By the way, for fans of intense stress colors in succulents, these sorts of questions can be fascinating from a first person perspective. In part because of the unpredictability. Yesterday the plant was orange, today it's green. And also because of the mystery left behind, about what exactly caused the blushing behavior.

And of course whether the color may actually be the hue of impending doom, which is often one click beyond stressed on the absolute scale. Until you get to know a plant well, you don't know these things.

Aloes will go through some incredible changes depending on the presence or absence of environmental stress (sun, heat, drought, cold), depending on where exactly they are and what kind of conditions they are used to. The best way I have found to explain these changes is to look at the events that trigger them. Our seasonal rain turns a bunch of aloes from orange/yellow/brown back to green over the course of days, literally. Fun to watch.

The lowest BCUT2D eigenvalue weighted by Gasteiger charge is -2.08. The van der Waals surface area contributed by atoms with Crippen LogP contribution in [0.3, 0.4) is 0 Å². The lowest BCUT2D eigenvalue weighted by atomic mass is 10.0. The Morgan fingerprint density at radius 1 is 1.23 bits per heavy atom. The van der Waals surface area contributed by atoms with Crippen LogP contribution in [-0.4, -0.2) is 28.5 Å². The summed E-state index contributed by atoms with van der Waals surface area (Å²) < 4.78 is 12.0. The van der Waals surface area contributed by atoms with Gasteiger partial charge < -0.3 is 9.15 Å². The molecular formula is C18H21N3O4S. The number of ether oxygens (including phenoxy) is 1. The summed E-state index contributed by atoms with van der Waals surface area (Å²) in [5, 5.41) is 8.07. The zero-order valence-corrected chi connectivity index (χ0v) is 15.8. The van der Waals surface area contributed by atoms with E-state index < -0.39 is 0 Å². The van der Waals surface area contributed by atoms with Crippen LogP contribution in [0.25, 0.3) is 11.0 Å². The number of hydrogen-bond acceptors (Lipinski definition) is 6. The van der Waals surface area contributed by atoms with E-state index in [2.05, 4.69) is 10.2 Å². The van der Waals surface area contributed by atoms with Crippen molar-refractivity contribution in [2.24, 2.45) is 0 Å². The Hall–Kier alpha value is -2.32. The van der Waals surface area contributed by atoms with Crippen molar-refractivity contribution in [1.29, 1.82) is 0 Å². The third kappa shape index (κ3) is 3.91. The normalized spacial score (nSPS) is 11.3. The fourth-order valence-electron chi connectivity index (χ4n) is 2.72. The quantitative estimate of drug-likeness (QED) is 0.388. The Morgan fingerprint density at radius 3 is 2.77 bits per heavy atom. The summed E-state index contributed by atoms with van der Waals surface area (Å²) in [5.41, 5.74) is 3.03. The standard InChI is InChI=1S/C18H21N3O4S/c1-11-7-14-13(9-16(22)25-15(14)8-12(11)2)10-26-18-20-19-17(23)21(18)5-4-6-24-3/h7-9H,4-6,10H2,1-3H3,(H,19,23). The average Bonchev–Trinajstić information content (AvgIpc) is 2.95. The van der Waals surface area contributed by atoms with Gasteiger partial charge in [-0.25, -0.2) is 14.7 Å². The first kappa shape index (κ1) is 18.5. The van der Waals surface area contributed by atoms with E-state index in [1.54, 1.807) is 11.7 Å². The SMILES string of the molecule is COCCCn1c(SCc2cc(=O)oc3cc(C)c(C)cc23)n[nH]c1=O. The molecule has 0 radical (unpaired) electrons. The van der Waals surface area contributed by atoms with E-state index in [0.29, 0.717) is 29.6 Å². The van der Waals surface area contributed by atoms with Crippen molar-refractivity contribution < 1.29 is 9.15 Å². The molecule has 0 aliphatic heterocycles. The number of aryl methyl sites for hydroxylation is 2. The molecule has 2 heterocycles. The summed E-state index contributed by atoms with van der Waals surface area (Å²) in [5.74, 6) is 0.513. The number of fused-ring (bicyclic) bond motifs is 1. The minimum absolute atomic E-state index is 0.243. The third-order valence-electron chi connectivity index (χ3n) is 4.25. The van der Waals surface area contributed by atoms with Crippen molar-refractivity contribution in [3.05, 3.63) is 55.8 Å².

Similarly some aloes will turn bright red or purple right after you repot them, if you have to handle the roots. As a way of indicating they didn't appreciate the disturbance. Just a different stress, and the result is remarkably quick to kick in. Here's a relatively common aloe on the orange side, just coming back from deep purple, and 3 more colorful plants.


[Last edited by Baja_Costero - Jan 26, 2017 11:20 PM (+)]
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Name: Daisy I
Reno, Nv (Zone 6b)
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DaisyI
Jan 26, 2017 11:25 PM CST
My Pencil Cactus sits at the highest (sunniest and hottest) point in my greenhouse right beside the Adenia and Pachypodiums. Its orange. Nothing to do with cold as my GH never falls below 57*. So it must be the sunshine and heat.
Life is not a journey to the grave with the intention of arriving safely in a pretty and well preserved body, but rather to skid in broadside, thoroughly used up, totally worn out, and proclaiming...."WOW What a Ride!!" -Mark Frost